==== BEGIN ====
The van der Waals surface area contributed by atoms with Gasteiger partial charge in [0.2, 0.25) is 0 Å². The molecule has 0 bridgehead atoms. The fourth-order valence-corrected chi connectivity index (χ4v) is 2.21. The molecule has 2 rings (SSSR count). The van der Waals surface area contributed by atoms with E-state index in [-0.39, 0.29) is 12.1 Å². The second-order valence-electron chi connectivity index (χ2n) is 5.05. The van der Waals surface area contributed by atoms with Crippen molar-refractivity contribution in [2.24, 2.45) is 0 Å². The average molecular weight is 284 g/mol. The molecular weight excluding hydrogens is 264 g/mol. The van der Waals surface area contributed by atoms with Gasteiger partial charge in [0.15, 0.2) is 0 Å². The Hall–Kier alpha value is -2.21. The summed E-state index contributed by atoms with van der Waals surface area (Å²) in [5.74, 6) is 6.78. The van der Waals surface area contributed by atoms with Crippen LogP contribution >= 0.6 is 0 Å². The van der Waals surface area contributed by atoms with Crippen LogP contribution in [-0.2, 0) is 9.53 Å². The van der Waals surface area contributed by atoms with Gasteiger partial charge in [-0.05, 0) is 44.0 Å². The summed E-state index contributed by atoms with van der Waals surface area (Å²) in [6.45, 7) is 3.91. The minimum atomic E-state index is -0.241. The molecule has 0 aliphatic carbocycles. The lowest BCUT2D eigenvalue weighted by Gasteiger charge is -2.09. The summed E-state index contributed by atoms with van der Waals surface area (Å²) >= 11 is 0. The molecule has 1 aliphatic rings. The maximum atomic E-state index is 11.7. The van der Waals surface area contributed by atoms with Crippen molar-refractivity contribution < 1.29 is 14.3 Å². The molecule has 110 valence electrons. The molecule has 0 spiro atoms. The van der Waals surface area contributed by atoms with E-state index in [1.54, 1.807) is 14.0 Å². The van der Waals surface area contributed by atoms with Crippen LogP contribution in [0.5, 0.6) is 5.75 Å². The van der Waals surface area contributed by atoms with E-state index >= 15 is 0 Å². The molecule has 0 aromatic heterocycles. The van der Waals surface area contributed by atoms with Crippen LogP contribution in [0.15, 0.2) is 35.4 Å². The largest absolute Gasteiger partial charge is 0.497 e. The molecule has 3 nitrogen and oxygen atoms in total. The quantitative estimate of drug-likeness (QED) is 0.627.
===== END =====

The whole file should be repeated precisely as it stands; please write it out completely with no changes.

The van der Waals surface area contributed by atoms with Gasteiger partial charge in [0.2, 0.25) is 0 Å². The molecule has 0 bridgehead atoms. The fourth-order valence-corrected chi connectivity index (χ4v) is 2.21. The molecule has 2 rings (SSSR count). The van der Waals surface area contributed by atoms with E-state index in [-0.39, 0.29) is 12.1 Å². The second-order valence-electron chi connectivity index (χ2n) is 5.05. The van der Waals surface area contributed by atoms with Crippen molar-refractivity contribution in [2.24, 2.45) is 0 Å². The average molecular weight is 284 g/mol. The molecular weight excluding hydrogens is 264 g/mol. The van der Waals surface area contributed by atoms with Gasteiger partial charge in [0.15, 0.2) is 0 Å². The Hall–Kier alpha value is -2.21. The summed E-state index contributed by atoms with van der Waals surface area (Å²) in [5.74, 6) is 6.78. The van der Waals surface area contributed by atoms with Crippen LogP contribution >= 0.6 is 0 Å². The van der Waals surface area contributed by atoms with Crippen LogP contribution in [-0.2, 0) is 9.53 Å². The van der Waals surface area contributed by atoms with Gasteiger partial charge in [-0.05, 0) is 44.0 Å². The summed E-state index contributed by atoms with van der Waals surface area (Å²) in [6.45, 7) is 3.91. The minimum atomic E-state index is -0.241. The molecule has 0 aliphatic carbocycles. The lowest BCUT2D eigenvalue weighted by Gasteiger charge is -2.09. The summed E-state index contributed by atoms with van der Waals surface area (Å²) >= 11 is 0. The molecule has 1 aliphatic rings. The maximum atomic E-state index is 11.7. The van der Waals surface area contributed by atoms with Crippen molar-refractivity contribution < 1.29 is 14.3 Å². The molecule has 110 valence electrons. The molecule has 0 spiro atoms. The van der Waals surface area contributed by atoms with E-state index in [1.54, 1.807) is 14.0 Å². The van der Waals surface area contributed by atoms with Crippen LogP contribution in [0.5, 0.6) is 5.75 Å². The van der Waals surface area contributed by atoms with E-state index >= 15 is 0 Å². The molecule has 0 aromatic heterocycles. The van der Waals surface area contributed by atoms with Crippen LogP contribution in [0.15, 0.2) is 35.4 Å². The largest absolute Gasteiger partial charge is 0.497 e. The molecule has 3 nitrogen and oxygen atoms in total. The quantitative estimate of drug-likeness (QED) is 0.627.